Being impatient with the whole experience, it became all consuming me obsession and I couldn’t concentrate at work. I woke up one morning for a split moment I entertained the idea that I could be pregnant but of course that’s can’t be, cause I didn’t ovulate but I followed my intuition I did a pregnancy test. Now by this time my husband was getting quite frustrated at me at the amount of money I spent peeing on a sticks. One time he caught me with 3 pregnancy sticks stashed in the bin all in the same day. After being completely adamant I wasn’t pregnant, when I saw two faint lines on the pregnancy stick, I was convinced it was a mistake. So I suggested I should pee on another stick, he said Merly, relax just give it another week. But I couldn’t relax and the next day, I didn’t it again and was confirmed I was in fact pregnant with JohnnyMax.

So the reason why I was out of my mind bonkers, it was all hormonal, I had actually fallen pregnant in my first month of trying, my period in the first month was in fact implantation bleeding and explains why I didn’t ovulate in the second month. Now there was some cause to my insanity, I had always suffered from irregular, heavy and painful periods, a sign of disordered ovulation. Fortunately through balancing my hormones naturally to the point that it was clockwork every 30 days, my heavy 7 day period went down to 3 days light to medium and the pain was nearly non-existent. Better still, my mood swings weren’t swinging around like an adolescence Spiderman on a mission to save the world which is why I was so convinced I’d fall pregnant even if hubby just breathed on me. When I thought I didn’t and coupled with the fact my hormones were raging without me knowing, it just goes to show how stressful it is for couples who are able to fall pregnant, let alone couples who are struggling with infertility.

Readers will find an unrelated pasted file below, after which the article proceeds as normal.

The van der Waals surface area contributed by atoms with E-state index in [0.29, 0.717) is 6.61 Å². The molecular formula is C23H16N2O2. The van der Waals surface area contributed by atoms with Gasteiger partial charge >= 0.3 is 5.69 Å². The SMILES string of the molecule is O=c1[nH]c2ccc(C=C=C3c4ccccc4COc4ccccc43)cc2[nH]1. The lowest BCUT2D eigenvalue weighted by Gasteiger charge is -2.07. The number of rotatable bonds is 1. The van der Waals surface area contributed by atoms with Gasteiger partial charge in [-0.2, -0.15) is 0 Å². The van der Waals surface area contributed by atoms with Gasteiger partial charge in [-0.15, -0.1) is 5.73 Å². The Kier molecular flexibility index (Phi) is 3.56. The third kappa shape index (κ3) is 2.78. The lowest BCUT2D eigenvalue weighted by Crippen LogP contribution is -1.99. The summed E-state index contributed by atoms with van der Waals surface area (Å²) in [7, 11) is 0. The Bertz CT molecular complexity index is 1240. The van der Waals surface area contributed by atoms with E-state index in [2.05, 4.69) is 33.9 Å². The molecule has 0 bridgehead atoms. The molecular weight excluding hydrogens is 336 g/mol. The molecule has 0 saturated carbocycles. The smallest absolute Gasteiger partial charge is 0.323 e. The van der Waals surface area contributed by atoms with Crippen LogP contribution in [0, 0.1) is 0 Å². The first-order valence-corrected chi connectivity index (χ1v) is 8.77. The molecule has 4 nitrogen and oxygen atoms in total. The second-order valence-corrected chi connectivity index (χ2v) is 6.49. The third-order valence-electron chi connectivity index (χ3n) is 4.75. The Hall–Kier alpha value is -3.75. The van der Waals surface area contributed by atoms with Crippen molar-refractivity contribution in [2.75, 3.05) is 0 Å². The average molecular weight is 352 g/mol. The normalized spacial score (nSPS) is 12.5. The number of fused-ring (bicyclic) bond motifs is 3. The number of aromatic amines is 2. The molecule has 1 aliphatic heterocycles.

My point is that there is plenty of healthy couples going around thinking they have infertility issues because they don’t really know what that actually means.

Infertility is defined as being unable to fall pregnant after 12 months of unprotected sexual intercourse. In Australia, infertility affects about 15 of every 100 Australian couples of reproductive age. I know couples who have been trying a couple of months and worry that they are infertile.

One of the most common forms of infertility is ovulation disorders, which is an umbrella term that accounts for 1/4 to 1/3 of cases that include poly-cystic ovarian syndrome POCS and irregular ovulation. The second is male factors and the third tubal disease.

However there are many reasons a woman may have difficultly becoming pregnant and there is a number of things you can do to increase the likelihood of pregnancy. Things you can start today include making healthier lifestyle changes where a Health Coach can support you every step of your journey as well as simple ways to balance your hormones naturally.

Many people are unaware that diet can play a huge part in improving fertility, studies have shown making simple changes as follows can help:

  • Choosing whole grains and low GI over refined carbohydrates
  • Avoid trans fats and instead use monounsaturated fats like olive oil
  • Favouring vegetable sources of protein over animal protein sources
  • Eating adequate about of folate and iron from plant sources
  • Taking quality supplements to support the endocrine system
  • Aiming for a healthy weight
  • Engaging in vigorous exercise at least 30 minutes a day